All posts by Clifford E. Kirsch, Editor

Eversheds Sutherland With more than 25 years of experience, Cliff regularly counsels clients on the design and distribution of investment products including wrap-fee programs and other advisory products, mutual funds, bank collective investment funds and insurance products. He also focuses on issues related to the design and implementation of compliance programs at financial services firms.

SEC proposes service provider oversight requirements for investment advisers

On October 26, 2022, the Securities and Exchange Commission (SEC) proposed new Rule 206(4)-11 under the Investment Advisers Act of 1940 (Advisers Act), which would prohibit SEC-registered investment advisers from outsourcing certain services or functions to service providers without meeting minimum requirements. At the same time, the SEC also proposed certain related amendments to Rule 204-2 under the Advisers Act and Form ADV.

Proposed Rule 206(4)-11 (Proposed Rule) would require investment advisers to conduct due diligence prior to engaging a service provider to perform certain services or functions. It would further require advisers to periodically monitor the performance and reassess the retention of the service provider in accordance with due diligence requirements to reasonably determine that it is appropriate to continue to outsource those services or functions to that service provider.

Read more here.

Recent SEC Settlement Suggests CCOs Have Target on Their Backs

From Brian Rubin and Adam Pollet in Corporate Compliance Insights:

The SEC’s prosecution of chief compliance officers remains a fraught and controversial topic. A recent SEC enforcement settlement with a CCO and a registered investment adviser could raise even more questions about the role of CCOs and what standards the SEC uses in sanctioning them.

Read why here.

Proposed bipartisan legislation aims to clarify the crypto regulatory landscape

New, sweeping bipartisan legislation proposes to define the contours of regulating digital assets and the crypto industry. Among other things, the bill:

  • Gives the CFTC primary jurisdiction over digital assets and exchanges, limiting the SEC’s ability to regulate the industry;
  • Calls for federal and state cooperation in monitoring and regulating the various aspects of the industry, including tax and money transmitter issues; and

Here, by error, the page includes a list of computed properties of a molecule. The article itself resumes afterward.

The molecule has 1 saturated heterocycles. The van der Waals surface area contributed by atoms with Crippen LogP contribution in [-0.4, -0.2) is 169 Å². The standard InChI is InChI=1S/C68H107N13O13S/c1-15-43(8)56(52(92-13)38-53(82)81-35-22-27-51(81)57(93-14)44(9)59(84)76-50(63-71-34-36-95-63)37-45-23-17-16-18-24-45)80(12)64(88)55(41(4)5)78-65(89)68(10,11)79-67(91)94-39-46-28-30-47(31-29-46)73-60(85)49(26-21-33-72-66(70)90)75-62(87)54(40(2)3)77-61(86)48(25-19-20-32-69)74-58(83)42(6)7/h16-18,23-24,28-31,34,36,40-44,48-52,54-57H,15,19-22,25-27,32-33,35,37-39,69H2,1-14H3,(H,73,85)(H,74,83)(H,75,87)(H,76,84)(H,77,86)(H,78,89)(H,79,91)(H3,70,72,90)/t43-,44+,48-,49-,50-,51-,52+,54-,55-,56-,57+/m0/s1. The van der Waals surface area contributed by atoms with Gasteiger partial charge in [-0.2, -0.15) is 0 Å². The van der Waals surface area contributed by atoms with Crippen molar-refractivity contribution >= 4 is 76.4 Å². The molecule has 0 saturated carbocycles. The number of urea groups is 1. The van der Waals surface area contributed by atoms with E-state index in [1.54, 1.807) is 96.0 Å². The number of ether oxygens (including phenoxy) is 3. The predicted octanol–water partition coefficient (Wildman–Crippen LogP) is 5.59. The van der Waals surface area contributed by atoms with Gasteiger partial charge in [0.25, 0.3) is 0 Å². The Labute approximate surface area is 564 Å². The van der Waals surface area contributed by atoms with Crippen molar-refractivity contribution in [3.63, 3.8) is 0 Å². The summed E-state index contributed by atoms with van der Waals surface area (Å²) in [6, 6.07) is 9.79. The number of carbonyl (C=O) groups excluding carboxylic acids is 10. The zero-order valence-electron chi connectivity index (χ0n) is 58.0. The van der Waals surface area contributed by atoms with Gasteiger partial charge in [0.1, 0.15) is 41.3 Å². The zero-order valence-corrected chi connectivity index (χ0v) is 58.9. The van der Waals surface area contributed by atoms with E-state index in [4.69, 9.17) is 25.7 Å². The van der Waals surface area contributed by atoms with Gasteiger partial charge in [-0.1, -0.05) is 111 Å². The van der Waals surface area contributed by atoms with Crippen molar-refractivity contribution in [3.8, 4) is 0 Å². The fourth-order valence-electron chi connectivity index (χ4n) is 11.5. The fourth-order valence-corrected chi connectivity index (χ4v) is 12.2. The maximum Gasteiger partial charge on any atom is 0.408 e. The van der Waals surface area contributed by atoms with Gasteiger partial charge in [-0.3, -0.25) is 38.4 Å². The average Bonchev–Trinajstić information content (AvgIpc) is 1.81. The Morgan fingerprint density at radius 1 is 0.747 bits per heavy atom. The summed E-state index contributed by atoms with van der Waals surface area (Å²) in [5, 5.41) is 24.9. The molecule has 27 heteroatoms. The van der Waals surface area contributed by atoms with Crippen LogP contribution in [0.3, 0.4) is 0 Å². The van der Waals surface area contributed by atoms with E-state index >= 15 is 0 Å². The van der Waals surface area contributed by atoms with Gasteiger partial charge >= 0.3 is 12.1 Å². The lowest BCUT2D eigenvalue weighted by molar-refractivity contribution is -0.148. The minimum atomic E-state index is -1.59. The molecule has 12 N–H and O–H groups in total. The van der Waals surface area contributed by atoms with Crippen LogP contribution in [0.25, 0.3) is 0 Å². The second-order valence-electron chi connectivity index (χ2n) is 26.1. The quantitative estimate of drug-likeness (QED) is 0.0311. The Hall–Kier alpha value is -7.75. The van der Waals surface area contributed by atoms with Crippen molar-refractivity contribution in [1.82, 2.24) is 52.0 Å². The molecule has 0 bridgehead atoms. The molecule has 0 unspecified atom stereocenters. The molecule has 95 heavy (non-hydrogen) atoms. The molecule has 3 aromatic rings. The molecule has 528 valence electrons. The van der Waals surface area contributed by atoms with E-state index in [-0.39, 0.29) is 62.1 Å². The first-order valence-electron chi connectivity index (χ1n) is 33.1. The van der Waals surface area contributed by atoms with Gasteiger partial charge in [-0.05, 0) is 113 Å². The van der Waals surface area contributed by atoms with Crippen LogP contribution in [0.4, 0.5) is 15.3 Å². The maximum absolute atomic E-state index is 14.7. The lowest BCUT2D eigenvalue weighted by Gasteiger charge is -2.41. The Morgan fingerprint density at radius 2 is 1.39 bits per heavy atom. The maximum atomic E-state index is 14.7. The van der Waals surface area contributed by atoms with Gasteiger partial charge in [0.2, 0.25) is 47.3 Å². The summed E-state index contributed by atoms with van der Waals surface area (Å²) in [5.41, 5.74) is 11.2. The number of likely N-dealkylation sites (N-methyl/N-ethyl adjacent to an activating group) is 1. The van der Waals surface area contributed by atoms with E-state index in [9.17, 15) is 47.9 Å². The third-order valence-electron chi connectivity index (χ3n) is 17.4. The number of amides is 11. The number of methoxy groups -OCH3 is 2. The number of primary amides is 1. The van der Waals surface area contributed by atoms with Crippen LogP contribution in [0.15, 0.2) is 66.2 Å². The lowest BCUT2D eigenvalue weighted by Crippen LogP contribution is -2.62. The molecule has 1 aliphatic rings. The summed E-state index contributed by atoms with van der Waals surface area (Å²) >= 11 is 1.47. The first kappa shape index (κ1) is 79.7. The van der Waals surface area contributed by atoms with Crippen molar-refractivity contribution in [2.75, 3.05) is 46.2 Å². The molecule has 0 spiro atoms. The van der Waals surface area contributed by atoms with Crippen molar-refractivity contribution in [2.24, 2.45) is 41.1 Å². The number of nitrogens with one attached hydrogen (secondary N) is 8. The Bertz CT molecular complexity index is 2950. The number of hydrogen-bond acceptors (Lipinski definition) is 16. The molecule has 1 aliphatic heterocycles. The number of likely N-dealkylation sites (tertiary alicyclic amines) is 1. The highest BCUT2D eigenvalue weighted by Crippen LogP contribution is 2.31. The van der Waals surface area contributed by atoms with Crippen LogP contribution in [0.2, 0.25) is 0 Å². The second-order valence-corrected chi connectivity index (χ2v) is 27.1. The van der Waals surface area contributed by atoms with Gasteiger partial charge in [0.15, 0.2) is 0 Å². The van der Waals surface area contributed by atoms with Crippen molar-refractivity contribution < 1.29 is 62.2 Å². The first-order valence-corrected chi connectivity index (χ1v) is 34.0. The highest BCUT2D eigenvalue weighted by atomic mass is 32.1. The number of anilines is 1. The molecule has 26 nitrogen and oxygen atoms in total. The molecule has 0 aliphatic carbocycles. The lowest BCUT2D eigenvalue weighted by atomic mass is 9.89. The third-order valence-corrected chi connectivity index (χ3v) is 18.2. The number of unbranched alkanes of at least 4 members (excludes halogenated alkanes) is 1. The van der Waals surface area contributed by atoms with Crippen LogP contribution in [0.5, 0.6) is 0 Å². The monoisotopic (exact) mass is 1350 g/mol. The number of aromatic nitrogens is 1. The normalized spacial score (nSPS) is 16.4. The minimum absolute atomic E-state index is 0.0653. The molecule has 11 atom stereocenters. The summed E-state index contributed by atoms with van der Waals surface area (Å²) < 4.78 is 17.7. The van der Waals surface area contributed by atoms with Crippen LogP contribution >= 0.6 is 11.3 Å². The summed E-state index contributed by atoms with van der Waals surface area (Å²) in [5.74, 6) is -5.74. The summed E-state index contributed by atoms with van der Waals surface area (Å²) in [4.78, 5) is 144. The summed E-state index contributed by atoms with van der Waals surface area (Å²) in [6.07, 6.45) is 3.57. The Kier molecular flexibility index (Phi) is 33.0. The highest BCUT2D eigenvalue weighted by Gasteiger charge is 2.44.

Includes a number of measures designed to address cybersecurity and ESG concerns.

Read more here.

California and New Jersey setting the pace in nationwide race to write the rules for crypto

Last week, California and New Jersey both upped the ante in the nationwide race to write the rules for the crypto industry:

  • The California Department of Financial Protection and Innovation published an Invitation for Comments related to issues impacting blockchain and crypto businesses.
  • The New Jersey State Assembly Financial Institutions and Insurance Committee approved bills that would require licenses for digital assets businesses and establish a crypto regulatory scheme.
  • Players in the blockchain and digital asset industry should take advantage of opportunities to help shape the evolving regulatory landscape, such as by responding to the Invitation for Comments.

Read more here. 

DOJ brings first-ever NFT “insider trading” case

The US Department of Justice and Federal Bureau of Investigation announced the first-of-its kind indictment of an “insider trading” scheme involving non-fungible tokens (or NFTs).

  • A former employee of an online marketplace for NFTs allegedly used confidential business information for personal financial gain.
  • The charged individual used new blockchain technologies to conceal the proceeds of the alleged illicit activity.
  • The DOJ brought charges without characterizing NFTs as securities.

Read more here.